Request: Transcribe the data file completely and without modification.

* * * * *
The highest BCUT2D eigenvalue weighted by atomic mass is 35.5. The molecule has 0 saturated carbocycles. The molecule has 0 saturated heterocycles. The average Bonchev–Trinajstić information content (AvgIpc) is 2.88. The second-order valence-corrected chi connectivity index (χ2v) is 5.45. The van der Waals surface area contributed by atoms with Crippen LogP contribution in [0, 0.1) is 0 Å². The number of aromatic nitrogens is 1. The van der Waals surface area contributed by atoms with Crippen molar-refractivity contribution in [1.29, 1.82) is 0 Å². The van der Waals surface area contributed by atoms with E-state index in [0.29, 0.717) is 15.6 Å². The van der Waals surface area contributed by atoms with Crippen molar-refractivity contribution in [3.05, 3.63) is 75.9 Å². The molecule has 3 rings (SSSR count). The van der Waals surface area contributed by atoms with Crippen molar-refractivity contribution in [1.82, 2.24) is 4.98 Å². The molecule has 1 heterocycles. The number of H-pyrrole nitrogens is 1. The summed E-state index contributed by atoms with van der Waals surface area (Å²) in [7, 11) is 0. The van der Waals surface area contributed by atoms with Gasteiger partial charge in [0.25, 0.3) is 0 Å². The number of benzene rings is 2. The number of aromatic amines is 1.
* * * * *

The highest BCUT2D eigenvalue weighted by atomic mass is 35.5. The molecule has 0 saturated carbocycles. The molecule has 0 saturated heterocycles. The average Bonchev–Trinajstić information content (AvgIpc) is 2.88. The second-order valence-corrected chi connectivity index (χ2v) is 5.45. The van der Waals surface area contributed by atoms with Crippen LogP contribution in [0, 0.1) is 0 Å². The number of aromatic nitrogens is 1. The van der Waals surface area contributed by atoms with Crippen molar-refractivity contribution in [1.29, 1.82) is 0 Å². The van der Waals surface area contributed by atoms with E-state index in [0.29, 0.717) is 15.6 Å². The van der Waals surface area contributed by atoms with Crippen molar-refractivity contribution in [3.05, 3.63) is 75.9 Å². The molecule has 3 rings (SSSR count). The van der Waals surface area contributed by atoms with Crippen molar-refractivity contribution in [1.82, 2.24) is 4.98 Å². The molecule has 1 heterocycles. The number of H-pyrrole nitrogens is 1. The summed E-state index contributed by atoms with van der Waals surface area (Å²) in [7, 11) is 0. The van der Waals surface area contributed by atoms with Gasteiger partial charge in [0.25, 0.3) is 0 Å². The number of benzene rings is 2. The number of aromatic amines is 1.